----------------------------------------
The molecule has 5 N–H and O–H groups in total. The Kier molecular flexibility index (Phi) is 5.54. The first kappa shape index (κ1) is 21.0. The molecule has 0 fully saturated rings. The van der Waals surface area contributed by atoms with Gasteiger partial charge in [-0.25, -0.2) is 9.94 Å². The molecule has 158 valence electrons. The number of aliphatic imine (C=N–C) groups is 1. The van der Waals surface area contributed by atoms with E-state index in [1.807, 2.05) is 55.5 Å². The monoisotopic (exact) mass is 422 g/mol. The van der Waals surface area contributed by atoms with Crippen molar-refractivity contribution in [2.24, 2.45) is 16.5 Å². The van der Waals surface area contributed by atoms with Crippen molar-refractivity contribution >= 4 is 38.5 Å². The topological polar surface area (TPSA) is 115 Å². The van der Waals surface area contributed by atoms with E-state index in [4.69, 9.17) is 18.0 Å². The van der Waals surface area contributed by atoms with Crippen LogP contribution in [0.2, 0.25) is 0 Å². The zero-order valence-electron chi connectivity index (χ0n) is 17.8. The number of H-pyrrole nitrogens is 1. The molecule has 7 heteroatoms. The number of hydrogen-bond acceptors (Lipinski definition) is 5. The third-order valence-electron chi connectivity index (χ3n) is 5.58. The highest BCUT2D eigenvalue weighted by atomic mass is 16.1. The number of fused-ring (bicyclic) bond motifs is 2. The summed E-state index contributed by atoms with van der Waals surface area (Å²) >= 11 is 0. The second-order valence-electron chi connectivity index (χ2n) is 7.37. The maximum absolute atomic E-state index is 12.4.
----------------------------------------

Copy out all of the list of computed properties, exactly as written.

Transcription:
The molecule has 5 N–H and O–H groups in total. The Kier molecular flexibility index (Phi) is 5.54. The first kappa shape index (κ1) is 21.0. The molecule has 0 fully saturated rings. The van der Waals surface area contributed by atoms with Gasteiger partial charge in [-0.25, -0.2) is 9.94 Å². The molecule has 158 valence electrons. The number of aliphatic imine (C=N–C) groups is 1. The van der Waals surface area contributed by atoms with E-state index in [1.807, 2.05) is 55.5 Å². The monoisotopic (exact) mass is 422 g/mol. The van der Waals surface area contributed by atoms with Crippen molar-refractivity contribution in [2.24, 2.45) is 16.5 Å². The van der Waals surface area contributed by atoms with Crippen molar-refractivity contribution >= 4 is 38.5 Å². The topological polar surface area (TPSA) is 115 Å². The van der Waals surface area contributed by atoms with E-state index in [4.69, 9.17) is 18.0 Å². The van der Waals surface area contributed by atoms with Crippen LogP contribution in [0.2, 0.25) is 0 Å². The zero-order valence-electron chi connectivity index (χ0n) is 17.8. The number of H-pyrrole nitrogens is 1. The molecule has 7 heteroatoms. The number of hydrogen-bond acceptors (Lipinski definition) is 5. The third-order valence-electron chi connectivity index (χ3n) is 5.58. The highest BCUT2D eigenvalue weighted by atomic mass is 16.1. The number of fused-ring (bicyclic) bond motifs is 2. The summed E-state index contributed by atoms with van der Waals surface area (Å²) >= 11 is 0. The second-order valence-electron chi connectivity index (χ2n) is 7.37. The maximum absolute atomic E-state index is 12.4.